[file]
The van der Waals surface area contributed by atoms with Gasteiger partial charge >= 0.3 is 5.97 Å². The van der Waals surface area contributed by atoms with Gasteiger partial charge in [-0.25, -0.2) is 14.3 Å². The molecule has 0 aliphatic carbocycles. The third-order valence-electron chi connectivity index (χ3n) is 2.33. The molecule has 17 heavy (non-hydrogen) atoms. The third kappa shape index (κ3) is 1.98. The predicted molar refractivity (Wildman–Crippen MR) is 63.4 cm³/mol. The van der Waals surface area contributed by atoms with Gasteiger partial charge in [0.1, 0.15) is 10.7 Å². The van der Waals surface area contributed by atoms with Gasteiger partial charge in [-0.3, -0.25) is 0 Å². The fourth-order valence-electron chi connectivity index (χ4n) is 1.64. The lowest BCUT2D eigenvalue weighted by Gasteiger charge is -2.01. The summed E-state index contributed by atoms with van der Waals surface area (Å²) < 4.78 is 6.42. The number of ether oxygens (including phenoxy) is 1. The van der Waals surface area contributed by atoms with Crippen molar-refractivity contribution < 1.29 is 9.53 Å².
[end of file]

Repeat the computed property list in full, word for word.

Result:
The van der Waals surface area contributed by atoms with Gasteiger partial charge >= 0.3 is 5.97 Å². The van der Waals surface area contributed by atoms with Gasteiger partial charge in [-0.25, -0.2) is 14.3 Å². The molecule has 0 aliphatic carbocycles. The third-order valence-electron chi connectivity index (χ3n) is 2.33. The molecule has 17 heavy (non-hydrogen) atoms. The third kappa shape index (κ3) is 1.98. The predicted molar refractivity (Wildman–Crippen MR) is 63.4 cm³/mol. The van der Waals surface area contributed by atoms with Gasteiger partial charge in [0.1, 0.15) is 10.7 Å². The van der Waals surface area contributed by atoms with Gasteiger partial charge in [-0.3, -0.25) is 0 Å². The fourth-order valence-electron chi connectivity index (χ4n) is 1.64. The lowest BCUT2D eigenvalue weighted by Gasteiger charge is -2.01. The summed E-state index contributed by atoms with van der Waals surface area (Å²) < 4.78 is 6.42. The number of ether oxygens (including phenoxy) is 1. The van der Waals surface area contributed by atoms with Crippen molar-refractivity contribution < 1.29 is 9.53 Å².